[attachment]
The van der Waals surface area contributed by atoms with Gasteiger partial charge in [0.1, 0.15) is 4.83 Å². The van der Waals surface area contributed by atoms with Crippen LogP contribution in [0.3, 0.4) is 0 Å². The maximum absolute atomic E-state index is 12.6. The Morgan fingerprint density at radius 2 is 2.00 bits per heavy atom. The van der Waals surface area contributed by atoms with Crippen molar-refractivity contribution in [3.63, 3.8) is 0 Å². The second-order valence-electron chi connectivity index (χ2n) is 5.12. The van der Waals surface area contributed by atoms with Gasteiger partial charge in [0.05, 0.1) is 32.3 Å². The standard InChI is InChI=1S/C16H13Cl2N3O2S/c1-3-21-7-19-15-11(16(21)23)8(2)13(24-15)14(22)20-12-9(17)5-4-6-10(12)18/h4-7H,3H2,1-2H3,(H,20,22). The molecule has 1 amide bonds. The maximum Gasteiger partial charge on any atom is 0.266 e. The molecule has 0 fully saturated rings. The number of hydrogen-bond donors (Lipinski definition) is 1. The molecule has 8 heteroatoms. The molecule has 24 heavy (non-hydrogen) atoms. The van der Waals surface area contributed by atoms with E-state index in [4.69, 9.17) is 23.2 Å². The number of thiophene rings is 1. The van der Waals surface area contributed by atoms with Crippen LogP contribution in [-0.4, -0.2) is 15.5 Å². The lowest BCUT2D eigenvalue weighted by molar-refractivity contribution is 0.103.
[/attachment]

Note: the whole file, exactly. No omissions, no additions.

The van der Waals surface area contributed by atoms with Gasteiger partial charge in [0.1, 0.15) is 4.83 Å². The van der Waals surface area contributed by atoms with Crippen LogP contribution in [0.3, 0.4) is 0 Å². The maximum absolute atomic E-state index is 12.6. The Morgan fingerprint density at radius 2 is 2.00 bits per heavy atom. The van der Waals surface area contributed by atoms with Crippen molar-refractivity contribution in [3.63, 3.8) is 0 Å². The second-order valence-electron chi connectivity index (χ2n) is 5.12. The van der Waals surface area contributed by atoms with Gasteiger partial charge in [0.05, 0.1) is 32.3 Å². The standard InChI is InChI=1S/C16H13Cl2N3O2S/c1-3-21-7-19-15-11(16(21)23)8(2)13(24-15)14(22)20-12-9(17)5-4-6-10(12)18/h4-7H,3H2,1-2H3,(H,20,22). The molecule has 1 amide bonds. The maximum Gasteiger partial charge on any atom is 0.266 e. The molecule has 0 fully saturated rings. The number of hydrogen-bond donors (Lipinski definition) is 1. The molecule has 8 heteroatoms. The molecule has 24 heavy (non-hydrogen) atoms. The van der Waals surface area contributed by atoms with E-state index in [4.69, 9.17) is 23.2 Å². The number of thiophene rings is 1. The van der Waals surface area contributed by atoms with Crippen LogP contribution in [-0.4, -0.2) is 15.5 Å². The lowest BCUT2D eigenvalue weighted by molar-refractivity contribution is 0.103.